Geomagnetic jerks during the Swarm era and impact on IGRF-12

Brown, William; Macmillan, Susan. 2018 Geomagnetic jerks during the Swarm era and impact on IGRF-12. [Poster] In: EGU General Assembly 2018, Vienna, Austria, 8-13 April 2018. British Geological Survey. (Unpublished)

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Global geomagnetic field models can be used to study the dynamics of the core, aid satellite operation and make global digital navigation possible – from smartphones to guided drilling. While current models capture the long-period and large-scale features and variations of the core field well, it is often difficult to represent the poorly understood small-scale and rapid behaviour of the field, thus making prediction difficult. The mantle and crust filter small-scale spatial and temporal features originating in the Earth’s core, and field sources external to the Earth contaminate the observations we have. Geomagnetic jerks represent the most rapid observed variations of the internal field, on the scale of months to years. We investigate the occurrence and spatiotemporal characteristics of jerks in ground observatory data and a recent global field model, during the Swarm era. Previous reports suggest that global models show regions of high secular acceleration associated with the 2014 jerk and that expressions of this might be seen at European observatories post-2014. We find limited evidence of a jerk in European observatories around 2014, but do find globally widespread evidence, and our models of this signal are in agreement with independent field models. We also find evidence of a new jerk, after the 2014 event, in observatory data. In response to these events we show the impact on early, and potential future, discrepancies between International Geomagnetic Reference Field (IGRF) predictions and observations in the period of 2015-2020 as a result of the unpredictable, non-linear secular variation of jerks now known to have occurred. With the 2014 jerk occurring during / immediately after the data collection period for IGRF-12 and a subsequent jerk occurring shortly after release, we highlight the deviation from observations, the comparable performance of both simple and complex predictive models and the importance of utilising the ability to regularly update field models. This is likely to remain the case until the rapid dynamics of the core are better understood.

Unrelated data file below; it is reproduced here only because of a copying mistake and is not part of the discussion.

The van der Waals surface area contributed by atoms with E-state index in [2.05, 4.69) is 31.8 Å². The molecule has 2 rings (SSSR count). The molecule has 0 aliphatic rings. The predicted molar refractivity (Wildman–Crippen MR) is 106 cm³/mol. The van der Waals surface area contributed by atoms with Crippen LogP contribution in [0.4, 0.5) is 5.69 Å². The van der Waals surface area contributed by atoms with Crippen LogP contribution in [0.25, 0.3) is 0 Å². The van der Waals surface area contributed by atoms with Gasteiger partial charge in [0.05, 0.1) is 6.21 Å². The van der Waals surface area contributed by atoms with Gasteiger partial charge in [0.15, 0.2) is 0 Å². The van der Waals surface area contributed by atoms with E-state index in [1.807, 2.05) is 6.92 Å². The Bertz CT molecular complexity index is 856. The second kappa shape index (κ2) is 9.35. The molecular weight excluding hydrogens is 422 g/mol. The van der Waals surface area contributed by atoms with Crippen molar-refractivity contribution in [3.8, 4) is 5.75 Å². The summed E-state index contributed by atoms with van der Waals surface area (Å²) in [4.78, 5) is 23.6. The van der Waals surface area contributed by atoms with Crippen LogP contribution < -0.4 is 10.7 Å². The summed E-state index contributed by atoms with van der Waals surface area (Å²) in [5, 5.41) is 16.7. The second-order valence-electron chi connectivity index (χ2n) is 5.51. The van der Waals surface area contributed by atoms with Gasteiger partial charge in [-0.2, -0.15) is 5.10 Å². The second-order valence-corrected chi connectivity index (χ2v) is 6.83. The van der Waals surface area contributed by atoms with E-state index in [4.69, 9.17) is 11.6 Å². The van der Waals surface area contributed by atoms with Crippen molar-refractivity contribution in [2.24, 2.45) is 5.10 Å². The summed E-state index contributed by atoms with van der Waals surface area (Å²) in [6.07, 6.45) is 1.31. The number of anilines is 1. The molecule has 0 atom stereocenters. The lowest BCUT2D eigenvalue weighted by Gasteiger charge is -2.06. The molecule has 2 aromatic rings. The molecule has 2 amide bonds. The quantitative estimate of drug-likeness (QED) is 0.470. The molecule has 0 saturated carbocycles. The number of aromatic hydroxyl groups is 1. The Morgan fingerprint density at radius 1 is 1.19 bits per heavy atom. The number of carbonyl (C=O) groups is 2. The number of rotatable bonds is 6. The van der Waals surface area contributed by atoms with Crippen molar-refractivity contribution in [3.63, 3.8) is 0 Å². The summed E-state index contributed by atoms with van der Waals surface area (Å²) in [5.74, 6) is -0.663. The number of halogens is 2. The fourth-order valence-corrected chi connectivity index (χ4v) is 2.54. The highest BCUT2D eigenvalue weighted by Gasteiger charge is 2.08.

Item Type: Publication - Conference Item (Poster)
Additional Keywords: geomagnetism
NORA Subject Terms: Earth Sciences
Date made live: 17 May 2018 15:11 +0 (UTC)

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